The easiest way to solve this problem is to check conditions that make a bijection between string characters impossible. We return ‘False’ if our strings fit a condition, and ‘True’ otherwise.

Q2. Write a function shortest_transformation to find the length of the shortest transformation sequence from begin_word to end_word through the elements of word_list.

Note that only one letter can be changed at a time and each transformed word in the list must exist.

Try this question on Interview Query.

Q3. Write a function given the formatted list of dictionaries above to return a list of matches along with scheduled times.

You’re given a list of people to match together in a pool of candidates.

We want to match up people based on two ways:

  1. A hard filter on scheduled availability
  2. A closest match based on similar interests

In this scenario, we would return a match of Bob and Joe while also matching Carolyn and Dan. Even though Carolyn and Dan don’t have any interest overlap, Carolyn is the only one with availability to meet Dan’s schedule.

The goal is to optimize the total number of matches first while then subsequently optimizing on matching based on interests.

Hint: For this problem we will use the Blossom Algorithm. This algorithm is suited for the problem because given a graph, it returns the largest weighted number of edges where no vertex is included more than once.

Q4. Given a dictionary with keys of letters and values of a list of letters, write a function closest_key to find the key with the input value closest to the beginning of the list.

Hint: With this question, ask: Is your computed distance always positive? Negative values for distance (for example between ‘c’ and ‘a’ instead of ‘a’ and ‘c’) will interfere with getting an accurate result.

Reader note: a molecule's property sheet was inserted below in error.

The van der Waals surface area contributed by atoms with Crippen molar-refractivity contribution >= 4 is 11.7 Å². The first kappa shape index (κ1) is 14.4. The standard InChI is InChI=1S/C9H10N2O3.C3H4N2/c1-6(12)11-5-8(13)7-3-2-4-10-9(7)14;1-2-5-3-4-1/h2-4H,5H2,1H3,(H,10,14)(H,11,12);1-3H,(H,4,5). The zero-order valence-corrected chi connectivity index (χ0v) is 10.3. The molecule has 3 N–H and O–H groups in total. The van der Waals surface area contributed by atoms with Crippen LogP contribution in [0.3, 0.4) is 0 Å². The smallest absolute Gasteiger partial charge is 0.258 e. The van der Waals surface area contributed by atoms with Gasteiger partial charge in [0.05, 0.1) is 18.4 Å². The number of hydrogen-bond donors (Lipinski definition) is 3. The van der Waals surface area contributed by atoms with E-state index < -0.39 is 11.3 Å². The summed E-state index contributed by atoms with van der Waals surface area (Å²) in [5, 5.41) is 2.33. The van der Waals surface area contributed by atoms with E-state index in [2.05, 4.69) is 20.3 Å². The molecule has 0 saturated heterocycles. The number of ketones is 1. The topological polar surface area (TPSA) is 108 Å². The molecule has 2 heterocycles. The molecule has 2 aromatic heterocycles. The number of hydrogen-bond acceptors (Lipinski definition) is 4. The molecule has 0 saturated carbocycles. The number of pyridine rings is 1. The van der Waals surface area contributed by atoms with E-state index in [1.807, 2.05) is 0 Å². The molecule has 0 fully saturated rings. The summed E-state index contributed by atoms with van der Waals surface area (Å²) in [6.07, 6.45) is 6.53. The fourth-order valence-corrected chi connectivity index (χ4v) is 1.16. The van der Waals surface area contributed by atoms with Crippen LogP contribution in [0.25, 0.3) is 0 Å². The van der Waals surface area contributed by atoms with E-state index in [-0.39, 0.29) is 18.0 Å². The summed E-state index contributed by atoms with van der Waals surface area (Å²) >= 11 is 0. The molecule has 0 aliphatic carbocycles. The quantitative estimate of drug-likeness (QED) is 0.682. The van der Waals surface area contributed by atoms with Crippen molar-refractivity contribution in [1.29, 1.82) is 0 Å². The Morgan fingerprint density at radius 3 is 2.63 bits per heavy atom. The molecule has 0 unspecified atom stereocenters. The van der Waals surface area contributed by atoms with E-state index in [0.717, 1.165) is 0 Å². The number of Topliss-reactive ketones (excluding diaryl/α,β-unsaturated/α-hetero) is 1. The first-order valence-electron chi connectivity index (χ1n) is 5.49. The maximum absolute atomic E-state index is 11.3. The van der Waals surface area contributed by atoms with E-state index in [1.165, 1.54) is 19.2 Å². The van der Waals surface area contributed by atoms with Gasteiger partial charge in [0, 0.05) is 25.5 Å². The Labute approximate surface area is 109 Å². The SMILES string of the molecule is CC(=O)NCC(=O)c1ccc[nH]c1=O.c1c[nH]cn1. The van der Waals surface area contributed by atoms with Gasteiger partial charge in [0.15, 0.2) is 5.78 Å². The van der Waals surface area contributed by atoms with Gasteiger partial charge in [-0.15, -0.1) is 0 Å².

Q5. Given two strings, string1 and string2, write a function max_substring to return the maximal substring shared by both strings.



string1 = 'mississippi'

string2 = 'mossyistheapple'

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Example Writing an Algorithm from Scratch Problem

You might expect a Python algorithm writing question like this during a machine learning interview:

Q1. Build a K-nearest neighbors classification model from scratch with the following conditions:

  • Use Euclidean distance (aka, the “2 norm”) as your closeness metric
  • Your function should be able to handle data frames of arbitrary many rows and columns
  • If there is a tie in the class of the k nearest neighbors, rerun the search using k-1 neighbors instead
  • You may use pandas and numpy but NOT scikit-learn



k = 5

new_point = [0.5,-2,8]



Var1      Var2      Var3  Target

0  -3.279536  3.362223  2.847892       2

1  -0.791565  1.742475  2.151587       2

2  -0.785992 -0.938681 -0.459770       0

3  -1.068190  1.461051  0.127130       3

4  -0.367568 -0.870240 -0.225734       0

..       ...       ...       ...     ...

95 -1.327175  1.971085 -0.690689       2

96 -3.203714  1.847649  0.778901       2

97 -0.587640  0.647458  2.094385       2

98  0.363644 -0.509795  2.514191       1

99 -0.673498  2.955285  2.102122       4

[100 rows x 4 columns]


def kNN(k,data,new_point) -> 2

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More Machine Learning Interview Resources